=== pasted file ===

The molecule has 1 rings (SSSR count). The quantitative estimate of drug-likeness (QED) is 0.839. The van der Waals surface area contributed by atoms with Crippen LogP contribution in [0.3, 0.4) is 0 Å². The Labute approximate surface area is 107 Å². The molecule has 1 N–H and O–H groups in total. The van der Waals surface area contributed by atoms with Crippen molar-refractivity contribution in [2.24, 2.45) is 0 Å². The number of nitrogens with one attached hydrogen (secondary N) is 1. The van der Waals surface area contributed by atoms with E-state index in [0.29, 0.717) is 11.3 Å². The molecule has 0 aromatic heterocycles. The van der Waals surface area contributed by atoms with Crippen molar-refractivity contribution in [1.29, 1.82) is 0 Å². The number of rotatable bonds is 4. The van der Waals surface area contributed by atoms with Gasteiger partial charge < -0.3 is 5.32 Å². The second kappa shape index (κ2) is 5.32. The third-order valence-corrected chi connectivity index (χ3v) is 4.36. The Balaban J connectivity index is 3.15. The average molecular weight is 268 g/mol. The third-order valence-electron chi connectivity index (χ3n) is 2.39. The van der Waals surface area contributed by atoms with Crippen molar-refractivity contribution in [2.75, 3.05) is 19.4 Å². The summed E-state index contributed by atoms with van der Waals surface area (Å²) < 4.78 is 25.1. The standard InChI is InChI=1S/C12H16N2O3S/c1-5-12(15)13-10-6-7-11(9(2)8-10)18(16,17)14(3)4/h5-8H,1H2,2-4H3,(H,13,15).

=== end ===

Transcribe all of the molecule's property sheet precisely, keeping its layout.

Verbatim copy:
The molecule has 1 rings (SSSR count). The quantitative estimate of drug-likeness (QED) is 0.839. The van der Waals surface area contributed by atoms with Crippen LogP contribution in [0.3, 0.4) is 0 Å². The Labute approximate surface area is 107 Å². The molecule has 1 N–H and O–H groups in total. The van der Waals surface area contributed by atoms with Crippen molar-refractivity contribution in [2.24, 2.45) is 0 Å². The number of nitrogens with one attached hydrogen (secondary N) is 1. The van der Waals surface area contributed by atoms with E-state index in [0.29, 0.717) is 11.3 Å². The molecule has 0 aromatic heterocycles. The van der Waals surface area contributed by atoms with Crippen molar-refractivity contribution in [1.29, 1.82) is 0 Å². The number of rotatable bonds is 4. The van der Waals surface area contributed by atoms with Gasteiger partial charge < -0.3 is 5.32 Å². The second kappa shape index (κ2) is 5.32. The third-order valence-corrected chi connectivity index (χ3v) is 4.36. The Balaban J connectivity index is 3.15. The average molecular weight is 268 g/mol. The third-order valence-electron chi connectivity index (χ3n) is 2.39. The van der Waals surface area contributed by atoms with Crippen molar-refractivity contribution in [2.75, 3.05) is 19.4 Å². The summed E-state index contributed by atoms with van der Waals surface area (Å²) < 4.78 is 25.1. The standard InChI is InChI=1S/C12H16N2O3S/c1-5-12(15)13-10-6-7-11(9(2)8-10)18(16,17)14(3)4/h5-8H,1H2,2-4H3,(H,13,15).